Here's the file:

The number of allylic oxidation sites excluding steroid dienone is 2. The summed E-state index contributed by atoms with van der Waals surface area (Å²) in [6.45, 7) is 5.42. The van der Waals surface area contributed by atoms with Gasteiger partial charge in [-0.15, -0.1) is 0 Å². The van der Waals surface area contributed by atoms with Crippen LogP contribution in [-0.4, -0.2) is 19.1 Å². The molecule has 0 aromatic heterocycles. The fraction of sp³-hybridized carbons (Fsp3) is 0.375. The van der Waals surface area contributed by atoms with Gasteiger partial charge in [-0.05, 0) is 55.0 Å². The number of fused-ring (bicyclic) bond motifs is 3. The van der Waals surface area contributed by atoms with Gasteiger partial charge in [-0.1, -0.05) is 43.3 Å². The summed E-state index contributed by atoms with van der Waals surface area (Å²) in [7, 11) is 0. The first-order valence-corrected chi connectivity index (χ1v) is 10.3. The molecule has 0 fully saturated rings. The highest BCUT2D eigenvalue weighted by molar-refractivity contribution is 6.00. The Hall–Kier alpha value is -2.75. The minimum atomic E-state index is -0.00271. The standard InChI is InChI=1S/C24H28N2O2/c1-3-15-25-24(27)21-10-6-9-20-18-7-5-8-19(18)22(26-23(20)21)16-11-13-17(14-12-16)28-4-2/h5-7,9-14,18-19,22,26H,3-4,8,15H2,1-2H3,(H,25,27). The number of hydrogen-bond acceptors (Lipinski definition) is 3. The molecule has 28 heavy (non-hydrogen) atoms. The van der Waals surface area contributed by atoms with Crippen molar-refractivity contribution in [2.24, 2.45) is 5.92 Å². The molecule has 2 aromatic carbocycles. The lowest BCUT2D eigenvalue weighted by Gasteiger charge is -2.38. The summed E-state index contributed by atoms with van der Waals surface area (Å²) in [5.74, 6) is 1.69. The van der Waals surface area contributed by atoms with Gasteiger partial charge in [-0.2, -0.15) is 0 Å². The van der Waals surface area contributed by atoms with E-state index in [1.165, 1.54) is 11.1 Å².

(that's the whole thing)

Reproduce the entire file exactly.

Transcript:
The number of allylic oxidation sites excluding steroid dienone is 2. The summed E-state index contributed by atoms with van der Waals surface area (Å²) in [6.45, 7) is 5.42. The van der Waals surface area contributed by atoms with Gasteiger partial charge in [-0.15, -0.1) is 0 Å². The van der Waals surface area contributed by atoms with Crippen LogP contribution in [-0.4, -0.2) is 19.1 Å². The molecule has 0 aromatic heterocycles. The fraction of sp³-hybridized carbons (Fsp3) is 0.375. The van der Waals surface area contributed by atoms with Gasteiger partial charge in [-0.05, 0) is 55.0 Å². The number of fused-ring (bicyclic) bond motifs is 3. The van der Waals surface area contributed by atoms with Gasteiger partial charge in [-0.1, -0.05) is 43.3 Å². The summed E-state index contributed by atoms with van der Waals surface area (Å²) in [7, 11) is 0. The first-order valence-corrected chi connectivity index (χ1v) is 10.3. The molecule has 0 fully saturated rings. The highest BCUT2D eigenvalue weighted by molar-refractivity contribution is 6.00. The Hall–Kier alpha value is -2.75. The minimum atomic E-state index is -0.00271. The standard InChI is InChI=1S/C24H28N2O2/c1-3-15-25-24(27)21-10-6-9-20-18-7-5-8-19(18)22(26-23(20)21)16-11-13-17(14-12-16)28-4-2/h5-7,9-14,18-19,22,26H,3-4,8,15H2,1-2H3,(H,25,27). The number of hydrogen-bond acceptors (Lipinski definition) is 3. The molecule has 28 heavy (non-hydrogen) atoms. The van der Waals surface area contributed by atoms with Crippen molar-refractivity contribution in [2.24, 2.45) is 5.92 Å². The molecule has 2 aromatic carbocycles. The lowest BCUT2D eigenvalue weighted by Gasteiger charge is -2.38. The summed E-state index contributed by atoms with van der Waals surface area (Å²) in [5.74, 6) is 1.69. The van der Waals surface area contributed by atoms with Gasteiger partial charge in [-0.2, -0.15) is 0 Å². The van der Waals surface area contributed by atoms with E-state index in [1.165, 1.54) is 11.1 Å².